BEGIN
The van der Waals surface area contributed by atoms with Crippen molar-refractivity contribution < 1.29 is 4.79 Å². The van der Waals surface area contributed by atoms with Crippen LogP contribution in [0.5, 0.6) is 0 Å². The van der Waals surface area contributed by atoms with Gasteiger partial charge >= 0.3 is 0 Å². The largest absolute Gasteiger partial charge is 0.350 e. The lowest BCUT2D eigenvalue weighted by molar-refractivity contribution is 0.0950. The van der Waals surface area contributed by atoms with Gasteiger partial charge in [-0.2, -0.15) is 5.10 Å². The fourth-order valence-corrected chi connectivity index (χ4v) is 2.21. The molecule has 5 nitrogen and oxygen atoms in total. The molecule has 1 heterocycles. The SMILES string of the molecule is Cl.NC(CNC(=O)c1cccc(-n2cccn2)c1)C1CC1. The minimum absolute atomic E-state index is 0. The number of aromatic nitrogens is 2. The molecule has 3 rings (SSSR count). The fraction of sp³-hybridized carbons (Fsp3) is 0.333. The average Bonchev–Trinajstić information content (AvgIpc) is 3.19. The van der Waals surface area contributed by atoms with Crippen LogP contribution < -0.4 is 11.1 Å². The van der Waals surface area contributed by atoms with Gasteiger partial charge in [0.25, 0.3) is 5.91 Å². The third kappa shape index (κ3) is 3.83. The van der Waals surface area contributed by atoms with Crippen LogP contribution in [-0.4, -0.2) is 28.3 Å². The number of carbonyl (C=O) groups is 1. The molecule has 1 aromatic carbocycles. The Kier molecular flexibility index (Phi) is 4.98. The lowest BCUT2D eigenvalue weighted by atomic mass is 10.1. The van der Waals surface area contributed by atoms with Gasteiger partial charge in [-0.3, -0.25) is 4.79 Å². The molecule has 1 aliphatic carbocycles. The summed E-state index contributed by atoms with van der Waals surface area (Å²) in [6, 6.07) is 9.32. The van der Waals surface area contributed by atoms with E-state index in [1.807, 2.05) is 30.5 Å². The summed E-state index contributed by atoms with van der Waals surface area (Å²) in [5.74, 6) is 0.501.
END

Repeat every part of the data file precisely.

The van der Waals surface area contributed by atoms with Crippen molar-refractivity contribution < 1.29 is 4.79 Å². The van der Waals surface area contributed by atoms with Crippen LogP contribution in [0.5, 0.6) is 0 Å². The van der Waals surface area contributed by atoms with Gasteiger partial charge >= 0.3 is 0 Å². The largest absolute Gasteiger partial charge is 0.350 e. The lowest BCUT2D eigenvalue weighted by molar-refractivity contribution is 0.0950. The van der Waals surface area contributed by atoms with Gasteiger partial charge in [-0.2, -0.15) is 5.10 Å². The fourth-order valence-corrected chi connectivity index (χ4v) is 2.21. The molecule has 5 nitrogen and oxygen atoms in total. The molecule has 1 heterocycles. The SMILES string of the molecule is Cl.NC(CNC(=O)c1cccc(-n2cccn2)c1)C1CC1. The minimum absolute atomic E-state index is 0. The number of aromatic nitrogens is 2. The molecule has 3 rings (SSSR count). The fraction of sp³-hybridized carbons (Fsp3) is 0.333. The average Bonchev–Trinajstić information content (AvgIpc) is 3.19. The van der Waals surface area contributed by atoms with Crippen LogP contribution < -0.4 is 11.1 Å². The van der Waals surface area contributed by atoms with Gasteiger partial charge in [0.25, 0.3) is 5.91 Å². The third kappa shape index (κ3) is 3.83. The van der Waals surface area contributed by atoms with Crippen LogP contribution in [-0.4, -0.2) is 28.3 Å². The number of carbonyl (C=O) groups is 1. The molecule has 1 aromatic carbocycles. The Kier molecular flexibility index (Phi) is 4.98. The lowest BCUT2D eigenvalue weighted by atomic mass is 10.1. The van der Waals surface area contributed by atoms with Gasteiger partial charge in [-0.3, -0.25) is 4.79 Å². The molecule has 1 aliphatic carbocycles. The summed E-state index contributed by atoms with van der Waals surface area (Å²) in [6, 6.07) is 9.32. The van der Waals surface area contributed by atoms with E-state index in [1.807, 2.05) is 30.5 Å². The summed E-state index contributed by atoms with van der Waals surface area (Å²) in [5.74, 6) is 0.501.